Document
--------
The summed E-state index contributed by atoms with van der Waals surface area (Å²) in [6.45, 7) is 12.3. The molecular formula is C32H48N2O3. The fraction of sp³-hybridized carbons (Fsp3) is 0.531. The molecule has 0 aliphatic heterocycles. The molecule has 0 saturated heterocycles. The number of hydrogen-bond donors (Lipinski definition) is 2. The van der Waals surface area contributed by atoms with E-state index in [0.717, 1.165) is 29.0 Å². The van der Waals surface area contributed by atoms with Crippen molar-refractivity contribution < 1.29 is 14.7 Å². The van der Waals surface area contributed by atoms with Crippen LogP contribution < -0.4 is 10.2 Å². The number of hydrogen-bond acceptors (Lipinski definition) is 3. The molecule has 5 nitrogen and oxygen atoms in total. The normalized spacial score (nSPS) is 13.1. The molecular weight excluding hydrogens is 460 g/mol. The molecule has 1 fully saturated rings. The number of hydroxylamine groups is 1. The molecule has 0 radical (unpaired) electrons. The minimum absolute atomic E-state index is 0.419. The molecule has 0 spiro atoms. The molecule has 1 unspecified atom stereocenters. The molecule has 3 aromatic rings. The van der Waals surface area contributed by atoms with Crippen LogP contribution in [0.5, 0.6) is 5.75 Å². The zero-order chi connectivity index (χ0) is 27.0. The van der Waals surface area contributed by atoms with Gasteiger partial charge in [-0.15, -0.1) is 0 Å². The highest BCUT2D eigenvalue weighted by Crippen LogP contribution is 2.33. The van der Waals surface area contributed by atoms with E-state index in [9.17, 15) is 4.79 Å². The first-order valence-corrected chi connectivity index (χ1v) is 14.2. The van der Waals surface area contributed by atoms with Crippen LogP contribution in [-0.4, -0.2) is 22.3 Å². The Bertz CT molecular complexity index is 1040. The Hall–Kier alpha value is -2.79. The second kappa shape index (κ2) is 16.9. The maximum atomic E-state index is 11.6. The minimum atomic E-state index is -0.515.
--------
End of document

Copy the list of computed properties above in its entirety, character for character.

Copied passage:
The summed E-state index contributed by atoms with van der Waals surface area (Å²) in [6.45, 7) is 12.3. The molecular formula is C32H48N2O3. The fraction of sp³-hybridized carbons (Fsp3) is 0.531. The molecule has 0 aliphatic heterocycles. The molecule has 0 saturated heterocycles. The number of hydrogen-bond donors (Lipinski definition) is 2. The van der Waals surface area contributed by atoms with E-state index in [0.717, 1.165) is 29.0 Å². The van der Waals surface area contributed by atoms with Crippen molar-refractivity contribution < 1.29 is 14.7 Å². The van der Waals surface area contributed by atoms with Crippen LogP contribution < -0.4 is 10.2 Å². The number of hydrogen-bond acceptors (Lipinski definition) is 3. The molecule has 5 nitrogen and oxygen atoms in total. The normalized spacial score (nSPS) is 13.1. The molecular weight excluding hydrogens is 460 g/mol. The molecule has 1 fully saturated rings. The number of hydroxylamine groups is 1. The molecule has 0 radical (unpaired) electrons. The minimum absolute atomic E-state index is 0.419. The molecule has 0 spiro atoms. The molecule has 1 unspecified atom stereocenters. The molecule has 3 aromatic rings. The van der Waals surface area contributed by atoms with Crippen LogP contribution in [0.5, 0.6) is 5.75 Å². The zero-order chi connectivity index (χ0) is 27.0. The van der Waals surface area contributed by atoms with Gasteiger partial charge in [-0.15, -0.1) is 0 Å². The highest BCUT2D eigenvalue weighted by Crippen LogP contribution is 2.33. The van der Waals surface area contributed by atoms with E-state index in [9.17, 15) is 4.79 Å². The first-order valence-corrected chi connectivity index (χ1v) is 14.2. The van der Waals surface area contributed by atoms with Crippen LogP contribution in [-0.4, -0.2) is 22.3 Å². The Bertz CT molecular complexity index is 1040. The Hall–Kier alpha value is -2.79. The second kappa shape index (κ2) is 16.9. The maximum atomic E-state index is 11.6. The minimum atomic E-state index is -0.515.